Haloalkanes And Haloarenes Chapter 10 Class 12 Chemistry NCERT Textbook PDF

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Haloalkanes and Haloarenes

Chapter 10: Haloalkanes and Haloarenes

The replacement of hydrogen atom(s) in a hydrocarbon, aliphatic or aromatic, by a halogen
atom(s) results in the formation of alkyl halide (haloalkane) and aryl halide (haloarene), respectively.

Haloalkanes contain halogen atom(s) attached to the sp3 hybridized carbon atom of an alkyl group whereas haloarenes contain halogen atom(s) attached to sp 2 hybridized carbon atom(s) of an aryl group.

Many halogen-containing organic compounds occur in nature and some of these are clinically useful. These classes of compounds find wide applications in industry as well as in day-to-day life.

They are used as solvents for relatively non-polar compounds and as starting materials for the synthesis of a wide range of organic compounds.

Chlorine-containing antibiotic, chloramphenicol, produced by soil microorganisms is very effective for the treatment of typhoid fever.

Our body produces iodine-containing hormone, thyroxine, the deficiency of which causes a disease called goiter.

Synthetic halogen compounds, viz. chloroquine are used for the treatment of malaria; halothane is used as an anesthetic during surgery.

Certain fully fluorinated compounds are being considered as potential blood substitutes in surgery.

In this Unit, you will study the important methods of preparation, physical and chemical properties, and uses of organohalogen compounds.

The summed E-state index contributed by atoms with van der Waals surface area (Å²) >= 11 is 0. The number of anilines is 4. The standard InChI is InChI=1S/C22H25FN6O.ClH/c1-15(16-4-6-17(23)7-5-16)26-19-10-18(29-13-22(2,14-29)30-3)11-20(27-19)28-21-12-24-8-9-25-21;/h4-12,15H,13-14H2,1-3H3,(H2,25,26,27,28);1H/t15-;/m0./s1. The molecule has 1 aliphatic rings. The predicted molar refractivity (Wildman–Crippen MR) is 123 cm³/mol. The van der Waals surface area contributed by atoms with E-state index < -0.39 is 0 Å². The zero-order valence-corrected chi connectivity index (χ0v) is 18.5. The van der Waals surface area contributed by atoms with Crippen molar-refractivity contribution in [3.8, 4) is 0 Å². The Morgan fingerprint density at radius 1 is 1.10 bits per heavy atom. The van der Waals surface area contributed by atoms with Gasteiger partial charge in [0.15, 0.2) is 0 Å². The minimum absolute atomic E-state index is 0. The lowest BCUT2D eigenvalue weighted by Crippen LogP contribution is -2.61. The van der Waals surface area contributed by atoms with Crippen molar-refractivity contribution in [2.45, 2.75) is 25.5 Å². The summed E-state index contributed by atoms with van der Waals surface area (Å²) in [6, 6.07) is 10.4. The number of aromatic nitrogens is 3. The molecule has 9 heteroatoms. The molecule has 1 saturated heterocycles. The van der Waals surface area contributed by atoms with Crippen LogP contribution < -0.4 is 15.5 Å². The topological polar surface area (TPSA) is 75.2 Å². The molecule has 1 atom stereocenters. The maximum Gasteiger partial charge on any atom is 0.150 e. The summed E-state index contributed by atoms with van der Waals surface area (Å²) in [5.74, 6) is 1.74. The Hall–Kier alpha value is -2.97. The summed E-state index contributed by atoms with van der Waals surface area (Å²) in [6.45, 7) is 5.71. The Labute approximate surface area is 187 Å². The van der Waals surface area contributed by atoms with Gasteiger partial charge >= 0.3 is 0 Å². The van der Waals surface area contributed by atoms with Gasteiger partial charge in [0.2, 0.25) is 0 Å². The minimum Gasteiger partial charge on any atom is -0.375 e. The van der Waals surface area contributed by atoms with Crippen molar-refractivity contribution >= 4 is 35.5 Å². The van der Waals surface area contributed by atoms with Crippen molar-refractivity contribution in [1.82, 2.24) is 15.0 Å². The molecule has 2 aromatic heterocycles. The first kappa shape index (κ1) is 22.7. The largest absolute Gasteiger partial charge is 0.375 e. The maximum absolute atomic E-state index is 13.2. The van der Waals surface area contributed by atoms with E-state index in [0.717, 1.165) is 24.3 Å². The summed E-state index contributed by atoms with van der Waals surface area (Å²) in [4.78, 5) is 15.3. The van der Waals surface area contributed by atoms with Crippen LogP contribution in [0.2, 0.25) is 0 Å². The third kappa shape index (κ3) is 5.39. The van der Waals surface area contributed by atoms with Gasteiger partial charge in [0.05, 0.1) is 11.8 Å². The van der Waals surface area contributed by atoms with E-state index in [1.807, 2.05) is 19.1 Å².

Methyl chloride, methyl bromide, ethyl chloride, and some chlorofluoromethanes are gases at room temperature. Higher members are liquids or solids.

As we have already learned, molecules of organic halogen compounds are generally polar.

Due to greater polarity as well as higher molecular mass as compared to the parent hydrocarbon, the intermolecular forces of attraction (dipole-dipole and van der Waals) are stronger in the halogen derivatives.

That is why the boiling points of chlorides, bromides, and iodides are considerably higher than those
of the hydrocarbons of comparable molecular mass.

The attractions get stronger as the molecules get bigger in size and have more electrons.

The pattern of variation of boiling points of different halides is depicted in Fig. 10.1.

For the same alkyl group, the boiling points of alkyl halides decrease in the order: RI> RBr> RCl> RF.

This is because, with the increase in size and mass of the halogen atom, the magnitude of van der Waal forces increases.

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NCERT Solutions Class 12 Chemistry Chapter 10 Haloalkanes and Haloarenes

Question 10.1: Name the following halides according to the IUPAC system and classify them as alkyl, allyl, benzyl ( primary, secondary, tertiary ), vinyl, or aryl halides :

(i) (CH3)2CHCH(Cl)CH3

(ii) CH3CH2CH(CH3)CH(C2H5)Cl

(iii) CH3CH2C(CH3)2CH2I

(iv) (CH3)3CCH2CH(Br)C6H5

(v) CH3CH(CH3)CH(Br)CH3

(vi) CH3C(C2H5)2CH2Br

(vii) CH3C(Cl)(C2H5)CH2CH3

(viii) CH3CH=C(Cl)CH2CH(CH3)2

(ix) CH3CH=CHC(Br)(CH3)2

(x) p-ClC6H4CH2CH(CH3)2

(xi) m-ClCH2C6H4CH2C(CH3)3

(xii) o-Br-C6H4CH(CH3)CH2CH3



2 − Chloro − 3 – methylbutane

(Secondary alkyl halide)


3 − Chloro − 4 – methyhexane

(Secondary alkyl halide)


1 − Iodo − 2 , 2 – dimethylbutane

(Primary alkyl halide)


1 − Bromo – 3, 3 – dimethyl – 1 – phenylbutane

(Secondary benzyl halide)


2 − Bromo – 3 – methylbutane

(Secondary alkyl halide)


1 − Bromo − 2 − ethyl − 2 – methylbutane

(Primary alkyl halide)


3 − Chloro − 3 – methylpentane

(Tertiary alkyl halide)



(Vinyl halide)


4 − Bromo − 4 − methylpent − 2 – ene

(Allyl halide)


1 − Chloro − 4 – ( 2 − methylpropyl ) benzene

(Aryl halide)


1 – Chloromethyl – 3 − ( 2, 2 – dimethylpropyl ) benzene

(Primary benzyl halide)


1 − Bromo − 2 – ( 1 − methylpropyl ) benzene

(Aryl halide)

Haloalkanes And Haloarenes NCERT With Solution PDF Free Download

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